Listing Quality: the better your products and their variations are listed, and the quicker you can list them, the more likely they’ll be found by buyers. Good reporting systems allow you to look at your ecommerce order and sales data to determine how well your items are selling, by product, over different time-frames, across regions and channels. Poorly performing items may be down to the quality of information or language that’s presented to the buyers, and this analysis enables you to focus on the areas where you can improve your listings, or indeed other determinants of success like price or shipping, and adjust your listings accordingly.
The data on your products is often down to the data you’re given by your suppliers. Being able to analyse your sales by supplier, therefore, helps you spot not only the items that are selling well with a particular supplier, but also those items that are not selling well due to inferior or inaccurate accompanying information. This is something you can then address directly with each supplier, but only when you’re armed with the information.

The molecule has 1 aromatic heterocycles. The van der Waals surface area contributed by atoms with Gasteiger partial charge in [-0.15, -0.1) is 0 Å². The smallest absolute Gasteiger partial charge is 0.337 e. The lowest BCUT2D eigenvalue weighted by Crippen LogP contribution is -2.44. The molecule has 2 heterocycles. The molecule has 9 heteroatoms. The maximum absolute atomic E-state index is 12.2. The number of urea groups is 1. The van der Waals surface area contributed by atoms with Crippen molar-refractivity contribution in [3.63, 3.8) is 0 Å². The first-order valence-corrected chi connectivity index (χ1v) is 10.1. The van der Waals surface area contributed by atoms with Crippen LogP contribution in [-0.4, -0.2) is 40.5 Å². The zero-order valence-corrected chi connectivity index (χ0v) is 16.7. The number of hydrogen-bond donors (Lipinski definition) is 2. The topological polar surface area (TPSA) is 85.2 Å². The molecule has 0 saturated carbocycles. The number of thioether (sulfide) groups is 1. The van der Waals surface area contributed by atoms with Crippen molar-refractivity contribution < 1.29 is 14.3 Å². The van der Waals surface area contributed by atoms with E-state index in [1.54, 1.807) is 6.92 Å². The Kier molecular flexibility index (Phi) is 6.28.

Inventory Breadth: the more inventory you have, and the more variations you can offer, the more you can sell. You need to have enough stock so that you don’t run out, suffer a stock outage and oversell. Also, many sellers use drop-ship partners to widen the breadth of inventory they can offer their customers. In this instance, you need to make sure that the information and reporting you’re getting from your virtual suppliers is reliable and current. Systems like the Volo platform allow you to take in supplier feeds so that you’re regularly analysing the total picture of your sales performance.